At the Paris Air Show, Bell Helicopter uncovered a new light single, so far codenamed the “short light single,” or SLS, which will receive power from a Turbomeca engine. First flight is planned for next year.
Bell CEO John Garrison said that the target market segment is that of the Robinson R66 and Eurocopter EC120. “We are endeavoring to have the SLS certified as soon as possible after the first flight,” he noted. It is a cleansheet design but will reuse, with some minor modifications, some dynamic components of the Bell 206L4.
Graphic of the Bell short light single. Courtesy of Bell Helicopter
The cabin will have five seats. The new aircraft is to offer a maximum speed of 125 knots and a range of 360 nm. The useful load should be close to 1,500 lbs (680 kg).
For its first selection on a Bell program, Turbomeca is designing a new version of the Arrius, the 504-shp Arrius 2R. It will feature full authority digital engine controls (FADEC) and its time between overhaul, at entry into service, is promised to be 3,000 flight hours. The first engine run should take place late this year or early next year.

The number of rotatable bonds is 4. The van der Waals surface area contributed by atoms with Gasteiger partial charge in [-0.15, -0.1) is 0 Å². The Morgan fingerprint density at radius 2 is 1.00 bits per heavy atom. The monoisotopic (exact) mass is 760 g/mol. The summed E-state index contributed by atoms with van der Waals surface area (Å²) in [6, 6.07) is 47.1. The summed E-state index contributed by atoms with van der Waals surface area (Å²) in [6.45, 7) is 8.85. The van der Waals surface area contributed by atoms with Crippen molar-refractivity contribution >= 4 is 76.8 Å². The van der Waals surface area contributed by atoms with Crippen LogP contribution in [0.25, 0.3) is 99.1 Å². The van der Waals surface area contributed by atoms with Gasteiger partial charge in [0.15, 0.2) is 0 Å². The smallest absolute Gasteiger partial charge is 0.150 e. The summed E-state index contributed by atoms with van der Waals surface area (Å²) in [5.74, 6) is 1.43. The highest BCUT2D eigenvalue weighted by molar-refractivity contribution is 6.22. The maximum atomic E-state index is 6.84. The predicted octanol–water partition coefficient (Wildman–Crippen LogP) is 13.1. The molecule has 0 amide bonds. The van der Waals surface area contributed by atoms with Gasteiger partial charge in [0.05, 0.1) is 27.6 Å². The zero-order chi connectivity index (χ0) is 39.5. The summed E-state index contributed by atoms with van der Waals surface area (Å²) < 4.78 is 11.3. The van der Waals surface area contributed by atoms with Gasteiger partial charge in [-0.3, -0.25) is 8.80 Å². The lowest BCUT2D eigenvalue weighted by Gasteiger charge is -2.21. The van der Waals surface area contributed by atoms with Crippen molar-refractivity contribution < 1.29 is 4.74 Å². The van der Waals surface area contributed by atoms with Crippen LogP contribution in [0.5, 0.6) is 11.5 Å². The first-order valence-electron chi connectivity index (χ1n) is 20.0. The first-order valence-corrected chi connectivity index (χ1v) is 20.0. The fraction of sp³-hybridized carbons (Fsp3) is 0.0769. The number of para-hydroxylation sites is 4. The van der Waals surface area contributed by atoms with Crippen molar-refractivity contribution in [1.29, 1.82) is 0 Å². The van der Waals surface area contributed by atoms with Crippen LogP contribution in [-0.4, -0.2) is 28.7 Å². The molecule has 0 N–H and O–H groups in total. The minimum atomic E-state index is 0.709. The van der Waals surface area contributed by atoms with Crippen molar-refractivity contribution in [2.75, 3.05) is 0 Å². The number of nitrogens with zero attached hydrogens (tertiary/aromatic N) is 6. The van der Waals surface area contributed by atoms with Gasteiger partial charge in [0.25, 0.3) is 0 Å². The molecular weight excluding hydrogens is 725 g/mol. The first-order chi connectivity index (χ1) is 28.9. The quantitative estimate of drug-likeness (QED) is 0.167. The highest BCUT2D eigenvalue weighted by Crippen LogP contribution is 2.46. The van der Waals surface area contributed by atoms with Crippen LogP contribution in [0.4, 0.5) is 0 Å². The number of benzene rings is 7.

Bell Helicopter President & CEO John Garrison (left) and Turbomeca Chairman & CEO Olivier Andries seal a rare partnership between the U.S. airframe manufacturer and the European engine maker, which has a longstanding relationship with Eurocopter. Photo by Thierry Dubois
Turbomeca will provide the Arrius 2R (below) for Bell's for-now-named short light single, or SLS. Photo courtesy of Turbomeca
The supplier of the avionics suite – the SLS is to be equipped with a glass cockpit – has been chosen, but Garrison would not name it. For the airframe, the Hurst, Texas-based rotorcraft manufacturer will use metal and composites. The location of the final assembly line is in the competition phase. Garrison seemed to rule out China, but other low-cost countries are being considered.
Related: Airframe News